Last Wednesday, October 16, as Congressional leaders worked out a last-minute compromise to avert a catastrophic default of the nation's debts over the objection of a radical band of right-wing, anti-government zealots in the House of Representatives, a familiar group swooped in to be the voice of "moderation, bipartisanship and reason." If by moderation they mean cutting social programs for average people while providing more tax breaks for the wealthy.

At a press conference in Washington, leaders of the self-described "non-partisan" group Fix the Debt called on lawmakers to come up with a long-term plan to address the country's $11.1 trillion national debt by raising $1 trillion through the elimantion of certain tax breaks along with $3 trillion in savings from spending cuts to earned benefit programs like Social Security and Medicare (referred to by some as "entitlements").

"It is incredibly disheartening that we are once again relying on last-minute deals that merely delay the real issues instead of addressing them," said Maya MacGuineas, president of the Committee for a Responsible Federal Budget and head of the Campaign to Fix the Debt. "Playing with default was an incredibly dangerous game, but continuing to delay confronting our debt is letting a fire burn that could get out of control at any moment."

For critics of this non-partisan group of reasonable moderates, this kind of panicky, inflammatory rhetoric is what started the reckless brinksmanship that led to the government shutdown and near debt default in the first place. And whether the situation is really as dire as the debt hawks predict is certainly open to debate. After all, the deficit has been cut in half in recent years and in spite of the political drama, Fitch Ratings agency still gives the US a 'AAA' rating. According to the agency, growth is expected to pick up to an average of 3 percent over 2015-17 and gross government debt is set to stabilize over the next year and the remainder of the decade.

Furthermore, it's becoming increasingly clear from recent academic research and empirical evidence from Europe, that the justification for austerity is based on flawed data and austerity actually makes an economy worse.

Nevertheless, next to the scorched-earth policies of right-wing hard-liners like Texas Senator Ted Cruz, the Fix the Debt plan seems pretty reasonable on its face. That is, until you get into the details.

The Most Influential Billionaire in National Politics

Bankrolled by 87-year-old Wall Street billionaire Pete Peterson, Fix the Debt was founded by a group of CEOs of several major corporations to support the $4 trillion austerity plan developed by the National Commission on Fiscal Responsibility (AKA: the "Simpson-Bowles Commission"). The bipartisan group - headed by former Republican Senator Alan Simpson and Democrat and Morgan Stanley investment bank director Erskine Bowles - was created in 2010 by President Obama to find potential solutions to the nation's debt. The plan never got off the ground because Democrats didn't like the cuts to safety net programs and Republicans didn't like the elimination of tax breaks.

However, Peterson, who has long been a fierce opponent of Social Security and Medicare, has continued to breathe life into the unpopular plan by financing town hall meeting tours, TV ad campaigns and other events to gin up publicity for his pet cause. Since founding the Pete Peterson Foundation in 2008, Peterson has reportedly committed $1 billion to a range of political organizations including the right-wing Heritage Foundation (one of the key architects of the government shut-down) and the Committee for a Responsible Budget (CRB), the parent group of Fix the Debt. When the Simpson-Bowles Commission failed to receive support in Congress, Peterson continued to keep Bowles and Simpson as the spokesmen for his crusade. The Los Angeles Times has dubbed him "the most influential billionaire business figure in national politics."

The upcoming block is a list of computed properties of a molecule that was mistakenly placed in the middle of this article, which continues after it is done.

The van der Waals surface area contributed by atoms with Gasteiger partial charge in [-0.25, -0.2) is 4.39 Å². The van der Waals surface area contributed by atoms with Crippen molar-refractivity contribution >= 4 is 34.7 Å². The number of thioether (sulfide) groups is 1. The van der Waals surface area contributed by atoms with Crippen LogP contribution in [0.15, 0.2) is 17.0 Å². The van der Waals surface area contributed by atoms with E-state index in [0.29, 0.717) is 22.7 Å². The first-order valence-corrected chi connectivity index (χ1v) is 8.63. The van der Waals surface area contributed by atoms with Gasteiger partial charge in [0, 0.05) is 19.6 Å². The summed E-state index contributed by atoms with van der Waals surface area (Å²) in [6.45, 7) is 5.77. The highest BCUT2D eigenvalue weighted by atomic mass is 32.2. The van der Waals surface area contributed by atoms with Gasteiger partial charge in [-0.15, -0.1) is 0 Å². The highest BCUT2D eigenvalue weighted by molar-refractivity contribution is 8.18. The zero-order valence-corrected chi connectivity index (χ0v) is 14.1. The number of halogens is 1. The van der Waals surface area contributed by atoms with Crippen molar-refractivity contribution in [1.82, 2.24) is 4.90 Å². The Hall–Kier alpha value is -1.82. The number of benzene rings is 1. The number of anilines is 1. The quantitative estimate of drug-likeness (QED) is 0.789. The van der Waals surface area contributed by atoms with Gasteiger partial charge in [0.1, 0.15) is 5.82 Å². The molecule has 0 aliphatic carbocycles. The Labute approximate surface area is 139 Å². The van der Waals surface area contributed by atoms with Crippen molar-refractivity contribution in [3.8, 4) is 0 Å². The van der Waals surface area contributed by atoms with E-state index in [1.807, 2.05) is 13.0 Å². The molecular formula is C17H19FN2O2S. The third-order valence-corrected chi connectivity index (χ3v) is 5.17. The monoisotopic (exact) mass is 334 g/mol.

The Maine Connection

Peterson's influence has also spread into Maine with a state chapter launching last year by a group representing various business and financial interests and chaired by State GOP Chair Rick Bennett and former Congressman and Governor John Baldacci. Last October, right before the election of Sen. Angus King, Bowles made a special trip to Portland to endorse the former governor. At the time, Bowles said he had 47 senators from both parties to support the plan and hoped King would help deliver the plan home.

"I could use a bridge like this guy who could go between the parties," Bowles said of King to an audience at the University of Southern Maine. "It would make such a difference."

Governor Baldacci, who now works as a government relations advisor for the corporate lobbying firm Pierce Atwood, said in an interview late last week with The Free Press that his focus in the group is to help bring down the debt by raising tax revenue and lowering health care costs. He said he would not support budget changes that would "hurt poor and middle-income people," but he said everything would have to be on the table.

"All I want to see is a plan moving forward that is bipartisan," said Baldacci. "I want to see one that talks about increasing revenues. I want to see one that talks about being able to rework the cost increases in health care across the spectrum of programs we have. The only way we're going to be able to talk about revenues is to be able to look at everything."

His co-chair Rick Bennett on the other hand has predictably maintained his focus on reforming entitlement programs, which he has claimed in an interview on the WCSH program In the Arena are "outrageously, exponentially growing."

"A Milk Cow with 310 Million Tits"

While Fix the Debt claims to want to "strengthen health and retirement programs for future retirees and generations" and "save Social Security," the actual Simpson-Bowles Plan reveals another story. Under the proposal, which features predominantly on the organization's website, the retirement age to receive Social Security benefits would gradually be raised to 69 and it would prevent workers from receiving reduced early retirement benefits until they reach 64.